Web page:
It seems that Illinois Insurance Companies have found reasons to raise the rates on coverage for millions of that state’s residents.
If you are a homeowner insured by Allstate Corp., you can expect to pay up to 27.5% more on your property insurance. Allstate is just one of many homeowner insurance companies that have recently boosted Illinois rates.
Allstate’s average rate increase will hover around 17%, but it is possible to see increases ranging from 8.5% all the way up to the aforementioned 27.5% once the company makes the changes official on June 20.
Other companies like American Family Insurance increased its rates 8.4% in throughout Illinois beginning in November 2008 while Country Financial made a recent rate increase of about 6%.
In figures released by the Insurance Information Institute, it was noted that the increases reported here actually exceed the average rate increase that was forecasted on a national level. The national rate was only expected to rise 3% to $841 for coverage.
Illinois’ largest insurer, State Farm Insurance Cos., is one company that has not raised its rate so far, but has done so previously for auto. Yet, such increases are not out of the question. Due to anti-trust regulations, representatives of State Farm were not able to comment on its plans. Of course, State Farm did increase its rates in other states. For instance, Indiana received a 16.7% increase, Minnesota an 11.6% increase, and Wisconsin received a 10.9% increase.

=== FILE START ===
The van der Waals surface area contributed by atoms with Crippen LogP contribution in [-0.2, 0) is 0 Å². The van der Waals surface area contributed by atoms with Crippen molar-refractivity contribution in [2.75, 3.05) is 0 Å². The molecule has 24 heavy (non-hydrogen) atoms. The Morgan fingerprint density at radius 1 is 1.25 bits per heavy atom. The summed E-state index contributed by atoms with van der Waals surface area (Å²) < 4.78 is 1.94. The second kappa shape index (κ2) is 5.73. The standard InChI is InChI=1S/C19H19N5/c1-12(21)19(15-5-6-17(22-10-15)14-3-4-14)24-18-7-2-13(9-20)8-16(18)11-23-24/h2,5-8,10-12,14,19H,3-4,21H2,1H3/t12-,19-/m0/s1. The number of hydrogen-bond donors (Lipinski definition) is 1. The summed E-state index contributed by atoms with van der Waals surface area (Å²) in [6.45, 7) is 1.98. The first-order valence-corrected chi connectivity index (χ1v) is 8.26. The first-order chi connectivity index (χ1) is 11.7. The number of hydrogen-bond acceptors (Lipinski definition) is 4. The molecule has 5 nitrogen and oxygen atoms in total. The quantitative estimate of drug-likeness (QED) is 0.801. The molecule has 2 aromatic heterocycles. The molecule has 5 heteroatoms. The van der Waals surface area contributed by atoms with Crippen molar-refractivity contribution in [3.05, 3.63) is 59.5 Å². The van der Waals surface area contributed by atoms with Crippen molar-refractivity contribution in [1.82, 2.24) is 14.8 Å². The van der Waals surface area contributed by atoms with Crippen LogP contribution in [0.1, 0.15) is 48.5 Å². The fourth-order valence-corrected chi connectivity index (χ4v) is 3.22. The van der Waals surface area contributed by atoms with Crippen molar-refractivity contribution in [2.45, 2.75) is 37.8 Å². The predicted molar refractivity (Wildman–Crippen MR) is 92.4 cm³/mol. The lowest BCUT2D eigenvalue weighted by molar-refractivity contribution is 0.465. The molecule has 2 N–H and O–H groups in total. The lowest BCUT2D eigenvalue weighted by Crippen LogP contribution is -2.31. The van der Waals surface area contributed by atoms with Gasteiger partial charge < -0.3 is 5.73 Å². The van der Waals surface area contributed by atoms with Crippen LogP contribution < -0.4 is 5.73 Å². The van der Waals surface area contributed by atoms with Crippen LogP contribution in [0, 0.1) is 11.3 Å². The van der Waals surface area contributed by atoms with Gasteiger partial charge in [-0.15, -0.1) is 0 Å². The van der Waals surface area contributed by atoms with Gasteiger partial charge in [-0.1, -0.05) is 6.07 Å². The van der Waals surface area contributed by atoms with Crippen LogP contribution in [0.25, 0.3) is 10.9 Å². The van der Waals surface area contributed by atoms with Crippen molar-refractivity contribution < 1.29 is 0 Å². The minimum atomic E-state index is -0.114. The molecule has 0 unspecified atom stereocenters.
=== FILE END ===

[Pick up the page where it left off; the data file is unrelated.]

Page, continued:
Most of the blame for the rate hikes is being placed on damages caused by severe weather conditions as well as higher costs associated with insurance claims. Floods, tornados, hail damage, and other environmental factors have all factored into the changes. At the same time, some point out that the state of the nation’s economy has had some effect on home insurance rates. Factors like home values, operating costs for construction work, and foreclosures have also contributed.Tags: homeowner insurance, property insurance, state farm insurance, Insurance Information Institute, increased insurance rates